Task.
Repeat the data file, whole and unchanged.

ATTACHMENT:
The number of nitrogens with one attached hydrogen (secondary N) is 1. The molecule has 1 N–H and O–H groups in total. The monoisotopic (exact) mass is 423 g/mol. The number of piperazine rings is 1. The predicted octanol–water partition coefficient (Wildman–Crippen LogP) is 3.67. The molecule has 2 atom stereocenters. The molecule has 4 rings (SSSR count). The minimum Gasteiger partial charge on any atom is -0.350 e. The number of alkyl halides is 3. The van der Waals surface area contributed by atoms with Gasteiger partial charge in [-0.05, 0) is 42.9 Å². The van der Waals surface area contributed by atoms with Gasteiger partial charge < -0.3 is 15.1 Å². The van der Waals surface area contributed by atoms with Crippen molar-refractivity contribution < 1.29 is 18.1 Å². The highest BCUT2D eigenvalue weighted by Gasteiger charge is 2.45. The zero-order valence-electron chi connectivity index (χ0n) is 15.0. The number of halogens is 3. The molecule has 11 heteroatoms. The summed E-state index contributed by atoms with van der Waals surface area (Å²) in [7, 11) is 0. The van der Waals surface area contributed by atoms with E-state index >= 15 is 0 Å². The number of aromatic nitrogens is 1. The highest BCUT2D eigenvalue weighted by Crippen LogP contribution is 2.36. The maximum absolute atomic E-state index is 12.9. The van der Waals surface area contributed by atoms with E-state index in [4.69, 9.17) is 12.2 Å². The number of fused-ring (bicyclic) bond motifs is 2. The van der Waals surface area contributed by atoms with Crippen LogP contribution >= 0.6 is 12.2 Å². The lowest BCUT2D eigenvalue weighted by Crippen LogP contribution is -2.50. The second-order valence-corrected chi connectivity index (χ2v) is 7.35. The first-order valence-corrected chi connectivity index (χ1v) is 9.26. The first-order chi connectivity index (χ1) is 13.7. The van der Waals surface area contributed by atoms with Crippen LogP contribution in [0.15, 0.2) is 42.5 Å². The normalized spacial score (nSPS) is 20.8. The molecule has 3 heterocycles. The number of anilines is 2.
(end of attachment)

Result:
The number of nitrogens with one attached hydrogen (secondary N) is 1. The molecule has 1 N–H and O–H groups in total. The monoisotopic (exact) mass is 423 g/mol. The number of piperazine rings is 1. The predicted octanol–water partition coefficient (Wildman–Crippen LogP) is 3.67. The molecule has 2 atom stereocenters. The molecule has 4 rings (SSSR count). The minimum Gasteiger partial charge on any atom is -0.350 e. The number of alkyl halides is 3. The van der Waals surface area contributed by atoms with Gasteiger partial charge in [-0.05, 0) is 42.9 Å². The van der Waals surface area contributed by atoms with Gasteiger partial charge < -0.3 is 15.1 Å². The van der Waals surface area contributed by atoms with Crippen molar-refractivity contribution < 1.29 is 18.1 Å². The highest BCUT2D eigenvalue weighted by Gasteiger charge is 2.45. The zero-order valence-electron chi connectivity index (χ0n) is 15.0. The number of halogens is 3. The molecule has 11 heteroatoms. The summed E-state index contributed by atoms with van der Waals surface area (Å²) in [7, 11) is 0. The van der Waals surface area contributed by atoms with E-state index >= 15 is 0 Å². The number of aromatic nitrogens is 1. The highest BCUT2D eigenvalue weighted by Crippen LogP contribution is 2.36. The maximum absolute atomic E-state index is 12.9. The van der Waals surface area contributed by atoms with E-state index in [4.69, 9.17) is 12.2 Å². The number of fused-ring (bicyclic) bond motifs is 2. The van der Waals surface area contributed by atoms with Crippen LogP contribution >= 0.6 is 12.2 Å². The lowest BCUT2D eigenvalue weighted by Crippen LogP contribution is -2.50. The second-order valence-corrected chi connectivity index (χ2v) is 7.35. The first-order valence-corrected chi connectivity index (χ1v) is 9.26. The first-order chi connectivity index (χ1) is 13.7. The van der Waals surface area contributed by atoms with Crippen LogP contribution in [0.15, 0.2) is 42.5 Å². The normalized spacial score (nSPS) is 20.8. The molecule has 3 heterocycles. The number of anilines is 2.